LANEY CUB 10 AMPLIFIER – A SMALL TUBE AMPLIFIER FOR HARMONICA THAT YOU SHOULD CHECK

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Is there any amplifier that fits better than another when you want to use it with a harmonica?  If you’re looking for a good value tube amp for your harp, you need to look at this one. The Cub 10 is an impressive sounding little amp that defies its size and price. It’s based on the same format as the old Fender ‘Tweed’ amps from the 50’s, utilizing 2 6V6 power tubes. This gives is in impressive low end ‘thump’, and a raw, yet still musical break-up. Harmonica players often opt for a tube amplifier looking for a warm tone but also trying to get the Chicago sound.

The price of the Laney Cub 10 is less than $450.

Here are the amplifier specs: 

• Power: 10W

• Speaker: 1 x 10"

• Preamp Tube: 2 x ECC83

• Poweramp Tube: 2 x 6V6GT

• Input: 2 x 1/4" (Hi/Low)

• Weight: 18.19 lbs.

James Brenton is a harmonica player from the UK that made a review of this small harmonica gadget.I got a Cub 10 in the past years, when I started to play harmonica. 

"I was looking for a small vintage-looking object and I was pleased with it.The amp power is supposed to be 10W, but I found a schematic and looked up the datasheet for the 6V6 output valves, and I would tell that is more like 14W based on the HT voltage. Either way, it's quite loud and can stay clean and undistorted at comfortably loud living room levels. Overdriving the output valves might be a bit loud later in the evening depending on how understanding others are.

Harmonica amplifier Laney Cub 10

I think the main thing to think about if considering one is the single tone control - no 3-band EQ or anything. It's not a straight treble cut circuit, but something in the feedback circuit. I don't know if it boosts the treble. The amp's voicing seems quite neutral (it has a fixed 3-band tone stack hard-wired inside, which suggests it is voiced in some way). It doesn't go terribly bright or sharp sounding but certainly manages to reproduce the harp sound.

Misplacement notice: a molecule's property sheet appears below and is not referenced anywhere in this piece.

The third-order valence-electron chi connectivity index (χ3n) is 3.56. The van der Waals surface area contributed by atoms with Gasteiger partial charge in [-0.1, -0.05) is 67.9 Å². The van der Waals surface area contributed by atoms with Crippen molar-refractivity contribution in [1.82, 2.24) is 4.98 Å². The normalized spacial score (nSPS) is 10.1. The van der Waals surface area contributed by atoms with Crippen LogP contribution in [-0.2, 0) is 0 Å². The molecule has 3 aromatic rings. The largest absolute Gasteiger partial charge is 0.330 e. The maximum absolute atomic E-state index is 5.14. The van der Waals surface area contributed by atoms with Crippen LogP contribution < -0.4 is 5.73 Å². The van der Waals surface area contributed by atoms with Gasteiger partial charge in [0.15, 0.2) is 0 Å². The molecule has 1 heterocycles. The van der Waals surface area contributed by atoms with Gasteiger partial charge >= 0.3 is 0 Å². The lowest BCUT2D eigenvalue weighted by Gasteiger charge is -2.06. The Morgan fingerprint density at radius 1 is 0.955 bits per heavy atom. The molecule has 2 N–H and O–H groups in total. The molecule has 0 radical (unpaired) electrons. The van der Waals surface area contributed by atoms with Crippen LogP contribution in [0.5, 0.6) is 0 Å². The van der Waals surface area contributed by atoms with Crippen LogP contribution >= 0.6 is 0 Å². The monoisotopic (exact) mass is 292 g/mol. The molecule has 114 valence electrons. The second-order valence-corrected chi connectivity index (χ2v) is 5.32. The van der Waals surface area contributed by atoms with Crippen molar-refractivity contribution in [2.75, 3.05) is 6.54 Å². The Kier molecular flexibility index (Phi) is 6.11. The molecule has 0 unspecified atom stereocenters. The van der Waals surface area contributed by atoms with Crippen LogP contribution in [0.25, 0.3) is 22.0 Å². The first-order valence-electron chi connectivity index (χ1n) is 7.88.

If you’re looking for a Chicago style timbre, just set down the tone knob to 2 or 3 and raise gently the gain. I generally find that the tone knob between half and 1/4 works for me - can get a bit muddy if set to less than 2. If pushing the output stage, I tend to have the tone full up. It's often said that it "takes pedals well", which I would agree with, given its generally neutral voicing. Setting the gain down to about 3 and master volume up, it's very nice for riding between a warm tone edging into power amp breakup. The 6V6s distort in a musical way to my ears. I prefer them to EL84s.

Harmonica amplifier - back view

Many of us have been thankful for the Laney Cub 10's great classic tone, which some describe to be comparable to more expensive boutique alternatives. The amp's cutting midrange is well received, while others are impressed by its full sounding low end. Many users report that it has enough volume to keep up with a drummer in jams, while others appreciate its good handling of pedals, in case you want to add effects to your harmonica playing. Its vintage style aesthetics is mentioned positively a number of times.

If I should mention some cons, well, the lack of output options limits the Cub 10's functionality to that of traditional amplifiers, with no way of going straight to a console or PA system, and no way for quiet practice via headphones. The lack of reverb and aux input also came up a number of times, specifically from those who use this amp as a practice tool.

Overall, I think it's a sweet sounding little amp. Very no-frills - your adjustments are tone and crunchiness. Clean headroom at decent living room levels was important to me, which was why I avoided the 5W Cub 8. The preamp overdrive sound with the clean boost was something of a revelation - plenty of gain to be had. If you can, give it a try with your harmonica, I think you would enjoy it.

Harmonica amp - controls view
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